COVID-19 rules continue in two places after infection clusters, but will be relaxed as planned in rest of Greenland

A file photo of Ilulissat, Greenland in July 2019. Most towns like this one will start to see COVID-19 restrictions relaxed starting July 31. (Sean Gallup/Getty Images)

COVID-19 restrictions will start to be relaxed as planned across Greenland starting July 31, except in the two areas reporting infection clusters this week, says the Greenlandic government.

On Tuesday, the government reported 12 new cases in the Avannaata municipality in Greenland’s northwest. Four new cases were reported in the town of Upernavik , and eight were reported in the nearby settlement of Tasiusaq.

In a news release, Greenland’s national health board said all cases appeared to be from the same infection chain, but that the investigation was still ongoing.

Kaffemik, a type of Greenlandic social gathering where people drop in and visit, appears to have been a superspreader event linked to several of the infections, say health authorities.

“In many of the cases we’ve seen in Greenland, people have infected others before they knew they were infected,” said Paneeraq Noahsen from the office of the medical director.

“This is one of the reasons why we have assembly restrictions. People have participated in social events and unknowingly started a chain of infection. Although we can’t rule over people’s private homes, we strongly urge people not to gather in that way.”

Low vaccination rates also concern

Noahsen says Upernavik’s low vaccination rate has also contributed to the spread.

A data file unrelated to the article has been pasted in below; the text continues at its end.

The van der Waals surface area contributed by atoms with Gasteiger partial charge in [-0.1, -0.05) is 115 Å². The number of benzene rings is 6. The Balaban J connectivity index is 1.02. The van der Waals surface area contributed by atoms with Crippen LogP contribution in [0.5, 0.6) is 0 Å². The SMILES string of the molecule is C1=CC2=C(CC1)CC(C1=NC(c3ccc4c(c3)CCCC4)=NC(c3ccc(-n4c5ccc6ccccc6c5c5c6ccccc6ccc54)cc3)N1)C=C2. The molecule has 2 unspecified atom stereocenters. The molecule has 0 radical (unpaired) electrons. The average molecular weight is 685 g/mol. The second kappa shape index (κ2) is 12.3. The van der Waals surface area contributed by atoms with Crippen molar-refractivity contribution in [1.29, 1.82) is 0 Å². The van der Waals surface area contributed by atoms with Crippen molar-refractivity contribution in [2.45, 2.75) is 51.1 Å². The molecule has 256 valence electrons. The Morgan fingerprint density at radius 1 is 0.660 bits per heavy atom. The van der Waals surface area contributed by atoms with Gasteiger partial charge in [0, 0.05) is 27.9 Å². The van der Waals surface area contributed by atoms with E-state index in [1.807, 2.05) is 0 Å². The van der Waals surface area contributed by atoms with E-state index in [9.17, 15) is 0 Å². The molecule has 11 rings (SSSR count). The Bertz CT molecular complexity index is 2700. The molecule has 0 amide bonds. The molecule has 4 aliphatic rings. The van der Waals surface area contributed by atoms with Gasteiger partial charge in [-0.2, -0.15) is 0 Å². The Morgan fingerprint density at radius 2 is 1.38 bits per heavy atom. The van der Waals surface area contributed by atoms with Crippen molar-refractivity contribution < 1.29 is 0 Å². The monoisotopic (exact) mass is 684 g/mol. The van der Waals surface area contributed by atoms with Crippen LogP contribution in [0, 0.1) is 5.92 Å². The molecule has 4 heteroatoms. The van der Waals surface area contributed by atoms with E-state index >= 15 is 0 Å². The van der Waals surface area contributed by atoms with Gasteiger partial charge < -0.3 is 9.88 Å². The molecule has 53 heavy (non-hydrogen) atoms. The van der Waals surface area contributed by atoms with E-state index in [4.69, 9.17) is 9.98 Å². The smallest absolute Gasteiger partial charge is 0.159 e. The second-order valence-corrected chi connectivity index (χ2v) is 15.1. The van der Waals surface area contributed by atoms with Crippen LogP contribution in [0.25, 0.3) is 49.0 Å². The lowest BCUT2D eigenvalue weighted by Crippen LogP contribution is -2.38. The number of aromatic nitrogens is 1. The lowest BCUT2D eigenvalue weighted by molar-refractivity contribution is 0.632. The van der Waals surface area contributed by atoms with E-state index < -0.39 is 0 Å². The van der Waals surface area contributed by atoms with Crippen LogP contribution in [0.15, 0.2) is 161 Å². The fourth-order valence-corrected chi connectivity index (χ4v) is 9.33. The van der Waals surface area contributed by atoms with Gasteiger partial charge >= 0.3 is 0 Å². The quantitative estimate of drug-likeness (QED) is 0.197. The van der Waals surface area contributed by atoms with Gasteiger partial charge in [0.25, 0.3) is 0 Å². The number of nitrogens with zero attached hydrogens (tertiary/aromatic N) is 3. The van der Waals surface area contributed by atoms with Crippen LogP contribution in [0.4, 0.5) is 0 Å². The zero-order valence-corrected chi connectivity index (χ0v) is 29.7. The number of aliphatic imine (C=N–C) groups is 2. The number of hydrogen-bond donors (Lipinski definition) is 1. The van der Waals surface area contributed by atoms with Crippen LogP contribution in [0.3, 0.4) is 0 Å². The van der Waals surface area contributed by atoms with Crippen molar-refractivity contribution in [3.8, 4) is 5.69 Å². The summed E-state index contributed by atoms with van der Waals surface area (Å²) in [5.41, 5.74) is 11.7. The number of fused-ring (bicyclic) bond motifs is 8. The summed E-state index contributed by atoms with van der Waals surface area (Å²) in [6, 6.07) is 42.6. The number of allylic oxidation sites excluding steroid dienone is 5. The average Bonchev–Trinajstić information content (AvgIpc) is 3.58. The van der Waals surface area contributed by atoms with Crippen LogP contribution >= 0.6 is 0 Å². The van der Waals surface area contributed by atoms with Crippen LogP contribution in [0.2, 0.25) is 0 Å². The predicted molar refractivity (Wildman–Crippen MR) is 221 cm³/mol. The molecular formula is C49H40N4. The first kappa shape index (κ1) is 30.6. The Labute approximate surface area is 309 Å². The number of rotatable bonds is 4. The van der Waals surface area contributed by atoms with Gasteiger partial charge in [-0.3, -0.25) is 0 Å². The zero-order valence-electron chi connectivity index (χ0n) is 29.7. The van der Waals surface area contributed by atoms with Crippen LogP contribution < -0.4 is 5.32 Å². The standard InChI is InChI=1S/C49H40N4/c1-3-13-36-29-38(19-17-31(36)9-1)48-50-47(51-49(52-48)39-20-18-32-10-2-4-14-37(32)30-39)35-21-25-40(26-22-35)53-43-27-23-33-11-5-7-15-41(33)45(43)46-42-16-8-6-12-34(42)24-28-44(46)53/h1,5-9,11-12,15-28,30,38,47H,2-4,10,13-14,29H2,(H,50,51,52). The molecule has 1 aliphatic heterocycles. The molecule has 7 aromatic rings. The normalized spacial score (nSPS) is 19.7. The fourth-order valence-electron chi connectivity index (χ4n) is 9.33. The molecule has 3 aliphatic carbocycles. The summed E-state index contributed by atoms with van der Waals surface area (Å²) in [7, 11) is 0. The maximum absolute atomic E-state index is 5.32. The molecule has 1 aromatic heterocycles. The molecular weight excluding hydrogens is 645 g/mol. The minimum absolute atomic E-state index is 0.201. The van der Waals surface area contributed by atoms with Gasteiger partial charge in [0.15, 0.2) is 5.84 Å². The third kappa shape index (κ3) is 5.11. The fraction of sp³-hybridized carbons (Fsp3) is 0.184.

“When we look at the infection chains, we see generally that it’s the unvaccinated who get infected, and also infect others. Therefore, we encourage all citizens to accept the local vaccine offers. In Upernavik, only about 51 percent of the population is vaccinated, and compared to the number nationally, it’s very low. ”

Also on Tuesday, four new cases were reported in Aasiaat, a town in the Qeqertalik municipality in western Greenland just south of Avannaata.

Health authorities say all four cases are from the same household. Contact tracing has not established the source of the infection, but so far, it’s not thought to be related to the outbreak in Upernavik.

As of Wednesday, Greenland’s health authorities reported 32 active cases across the island.

Write to Eilís at eilis.quinn@cbc.ca 

Related stories from around the North:

CanadaOutbreak declared over in Arctic Canadian city of Iqaluit, says chief public health officer, CBC News

Finland: Finland welcomes fully-vaccinated travellers, but Sputnik V isn’t valid, The Independent Barents Observer

United States: Cruise ship arrives in Skagway, Alaska after passenger flown home with COVID-19, CBC News

Eilís Quinn, Eye on the Arctic

Eilís Quinn is an award-winning journalist and manages Radio Canada International’s Eye on the Arctic news cooperation project. Eilís has reported from the Arctic regions of all eight circumpolar countries and has produced numerous documentary and multimedia series about climate change and the issues facing Indigenous peoples in the North.

Her investigative report "Death in the Arctic: A community grieves, a father fights for change," about the murder of Robert Adams, a 19-year-old Inuk man from Arctic Quebec, received the silver medal for “Best Investigative Article or Series” at the 2019 Canadian Online Publishing Awards. The project also received an honourable mention for excellence in reporting on trauma at the 2019 Dart Awards in New York City.

Her report “The Arctic Railway: Building a future or destroying a culture?” on the impact a multi-billion euro infrastructure project would have on Indigenous communities in Arctic Europe was a finalist at the 2019 Canadian Association of Journalists award in the online investigative category.

Her multimedia project on the health challenges in the Canadian Arctic, "Bridging the Divide," was a finalist at the 2012 Webby Awards.

Her work on climate change in the Arctic has also been featured on the TV science program Découverte, as well as Le Téléjournal, the French-Language CBC’s flagship news cast.

Eilís has worked for media organizations in Canada and the United States and as a TV host for the Discovery/BBC Worldwide series "Best in China."

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